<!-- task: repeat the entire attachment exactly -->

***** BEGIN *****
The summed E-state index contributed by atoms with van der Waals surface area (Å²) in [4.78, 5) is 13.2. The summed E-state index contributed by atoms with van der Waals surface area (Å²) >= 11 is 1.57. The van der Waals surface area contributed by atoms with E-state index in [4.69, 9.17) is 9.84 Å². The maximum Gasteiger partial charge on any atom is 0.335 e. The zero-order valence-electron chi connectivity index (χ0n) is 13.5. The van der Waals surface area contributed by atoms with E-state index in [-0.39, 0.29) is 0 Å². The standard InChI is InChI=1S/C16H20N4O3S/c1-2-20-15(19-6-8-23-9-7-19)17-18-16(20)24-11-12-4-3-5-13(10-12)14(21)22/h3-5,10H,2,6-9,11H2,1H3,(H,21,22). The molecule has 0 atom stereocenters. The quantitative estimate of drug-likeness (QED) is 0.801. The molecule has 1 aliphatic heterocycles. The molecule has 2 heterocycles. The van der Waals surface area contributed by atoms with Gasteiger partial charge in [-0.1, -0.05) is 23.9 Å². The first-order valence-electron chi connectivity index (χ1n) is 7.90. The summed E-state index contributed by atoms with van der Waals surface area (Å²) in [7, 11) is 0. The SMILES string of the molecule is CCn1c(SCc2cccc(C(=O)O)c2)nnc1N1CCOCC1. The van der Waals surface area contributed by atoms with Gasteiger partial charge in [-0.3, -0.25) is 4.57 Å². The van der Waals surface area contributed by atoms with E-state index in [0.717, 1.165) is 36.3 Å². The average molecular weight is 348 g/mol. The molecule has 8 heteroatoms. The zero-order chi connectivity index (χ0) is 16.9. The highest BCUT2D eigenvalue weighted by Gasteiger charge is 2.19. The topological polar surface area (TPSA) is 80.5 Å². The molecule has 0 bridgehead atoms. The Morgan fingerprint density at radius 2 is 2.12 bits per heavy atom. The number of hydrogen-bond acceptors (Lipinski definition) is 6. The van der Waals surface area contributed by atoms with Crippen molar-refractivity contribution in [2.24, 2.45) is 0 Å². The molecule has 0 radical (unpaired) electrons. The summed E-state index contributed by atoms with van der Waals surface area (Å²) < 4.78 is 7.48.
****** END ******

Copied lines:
The summed E-state index contributed by atoms with van der Waals surface area (Å²) in [4.78, 5) is 13.2. The summed E-state index contributed by atoms with van der Waals surface area (Å²) >= 11 is 1.57. The van der Waals surface area contributed by atoms with E-state index in [4.69, 9.17) is 9.84 Å². The maximum Gasteiger partial charge on any atom is 0.335 e. The zero-order valence-electron chi connectivity index (χ0n) is 13.5. The van der Waals surface area contributed by atoms with E-state index in [-0.39, 0.29) is 0 Å². The standard InChI is InChI=1S/C16H20N4O3S/c1-2-20-15(19-6-8-23-9-7-19)17-18-16(20)24-11-12-4-3-5-13(10-12)14(21)22/h3-5,10H,2,6-9,11H2,1H3,(H,21,22). The molecule has 0 atom stereocenters. The quantitative estimate of drug-likeness (QED) is 0.801. The molecule has 1 aliphatic heterocycles. The molecule has 2 heterocycles. The van der Waals surface area contributed by atoms with Gasteiger partial charge in [-0.1, -0.05) is 23.9 Å². The first-order valence-electron chi connectivity index (χ1n) is 7.90. The summed E-state index contributed by atoms with van der Waals surface area (Å²) in [7, 11) is 0. The SMILES string of the molecule is CCn1c(SCc2cccc(C(=O)O)c2)nnc1N1CCOCC1. The van der Waals surface area contributed by atoms with Gasteiger partial charge in [-0.3, -0.25) is 4.57 Å². The van der Waals surface area contributed by atoms with E-state index in [0.717, 1.165) is 36.3 Å². The average molecular weight is 348 g/mol. The molecule has 8 heteroatoms. The zero-order chi connectivity index (χ0) is 16.9. The highest BCUT2D eigenvalue weighted by Gasteiger charge is 2.19. The topological polar surface area (TPSA) is 80.5 Å². The molecule has 0 bridgehead atoms. The Morgan fingerprint density at radius 2 is 2.12 bits per heavy atom. The number of hydrogen-bond acceptors (Lipinski definition) is 6. The van der Waals surface area contributed by atoms with Crippen molar-refractivity contribution in [2.24, 2.45) is 0 Å². The molecule has 0 radical (unpaired) electrons. The summed E-state index contributed by atoms with van der Waals surface area (Å²) < 4.78 is 7.48.